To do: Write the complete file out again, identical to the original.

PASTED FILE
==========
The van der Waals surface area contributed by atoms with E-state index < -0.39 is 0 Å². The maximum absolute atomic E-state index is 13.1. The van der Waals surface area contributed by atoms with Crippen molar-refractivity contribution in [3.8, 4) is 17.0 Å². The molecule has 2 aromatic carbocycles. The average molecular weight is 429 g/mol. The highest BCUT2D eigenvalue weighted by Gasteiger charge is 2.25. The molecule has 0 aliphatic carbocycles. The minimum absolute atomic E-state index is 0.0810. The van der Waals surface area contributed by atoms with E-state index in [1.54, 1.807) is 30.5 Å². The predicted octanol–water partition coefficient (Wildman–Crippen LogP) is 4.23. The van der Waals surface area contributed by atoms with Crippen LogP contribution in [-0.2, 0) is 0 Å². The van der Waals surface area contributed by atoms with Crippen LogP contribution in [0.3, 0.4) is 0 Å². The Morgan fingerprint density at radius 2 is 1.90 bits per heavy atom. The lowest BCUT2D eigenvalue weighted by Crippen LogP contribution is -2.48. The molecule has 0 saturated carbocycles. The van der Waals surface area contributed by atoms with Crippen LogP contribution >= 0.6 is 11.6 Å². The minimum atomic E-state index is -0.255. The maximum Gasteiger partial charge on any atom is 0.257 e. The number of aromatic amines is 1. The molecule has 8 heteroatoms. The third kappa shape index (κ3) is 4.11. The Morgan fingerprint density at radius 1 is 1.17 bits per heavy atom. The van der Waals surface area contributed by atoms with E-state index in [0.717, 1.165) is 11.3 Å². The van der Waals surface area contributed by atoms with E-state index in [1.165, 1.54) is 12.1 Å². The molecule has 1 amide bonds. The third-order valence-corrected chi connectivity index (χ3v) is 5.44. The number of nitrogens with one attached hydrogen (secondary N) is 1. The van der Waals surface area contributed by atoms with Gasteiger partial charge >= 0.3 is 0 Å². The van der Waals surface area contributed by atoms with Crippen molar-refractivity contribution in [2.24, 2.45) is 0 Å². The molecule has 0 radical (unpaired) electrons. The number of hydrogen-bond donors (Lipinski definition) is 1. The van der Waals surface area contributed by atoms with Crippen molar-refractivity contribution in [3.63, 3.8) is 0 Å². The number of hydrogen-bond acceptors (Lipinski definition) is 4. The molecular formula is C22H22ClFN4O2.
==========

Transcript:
The van der Waals surface area contributed by atoms with E-state index < -0.39 is 0 Å². The maximum absolute atomic E-state index is 13.1. The van der Waals surface area contributed by atoms with Crippen molar-refractivity contribution in [3.8, 4) is 17.0 Å². The molecule has 2 aromatic carbocycles. The average molecular weight is 429 g/mol. The highest BCUT2D eigenvalue weighted by Gasteiger charge is 2.25. The molecule has 0 aliphatic carbocycles. The minimum absolute atomic E-state index is 0.0810. The van der Waals surface area contributed by atoms with E-state index in [1.54, 1.807) is 30.5 Å². The predicted octanol–water partition coefficient (Wildman–Crippen LogP) is 4.23. The van der Waals surface area contributed by atoms with Crippen LogP contribution in [-0.2, 0) is 0 Å². The van der Waals surface area contributed by atoms with Crippen LogP contribution in [0.3, 0.4) is 0 Å². The Morgan fingerprint density at radius 2 is 1.90 bits per heavy atom. The lowest BCUT2D eigenvalue weighted by Crippen LogP contribution is -2.48. The molecule has 0 saturated carbocycles. The van der Waals surface area contributed by atoms with Crippen LogP contribution >= 0.6 is 11.6 Å². The minimum atomic E-state index is -0.255. The maximum Gasteiger partial charge on any atom is 0.257 e. The number of aromatic amines is 1. The molecule has 8 heteroatoms. The third kappa shape index (κ3) is 4.11. The Morgan fingerprint density at radius 1 is 1.17 bits per heavy atom. The van der Waals surface area contributed by atoms with E-state index in [0.717, 1.165) is 11.3 Å². The van der Waals surface area contributed by atoms with E-state index in [1.165, 1.54) is 12.1 Å². The molecule has 1 amide bonds. The third-order valence-corrected chi connectivity index (χ3v) is 5.44. The number of nitrogens with one attached hydrogen (secondary N) is 1. The van der Waals surface area contributed by atoms with Gasteiger partial charge >= 0.3 is 0 Å². The van der Waals surface area contributed by atoms with Crippen molar-refractivity contribution in [2.24, 2.45) is 0 Å². The molecule has 0 radical (unpaired) electrons. The number of hydrogen-bond donors (Lipinski definition) is 1. The van der Waals surface area contributed by atoms with Crippen molar-refractivity contribution in [3.63, 3.8) is 0 Å². The number of hydrogen-bond acceptors (Lipinski definition) is 4. The molecular formula is C22H22ClFN4O2.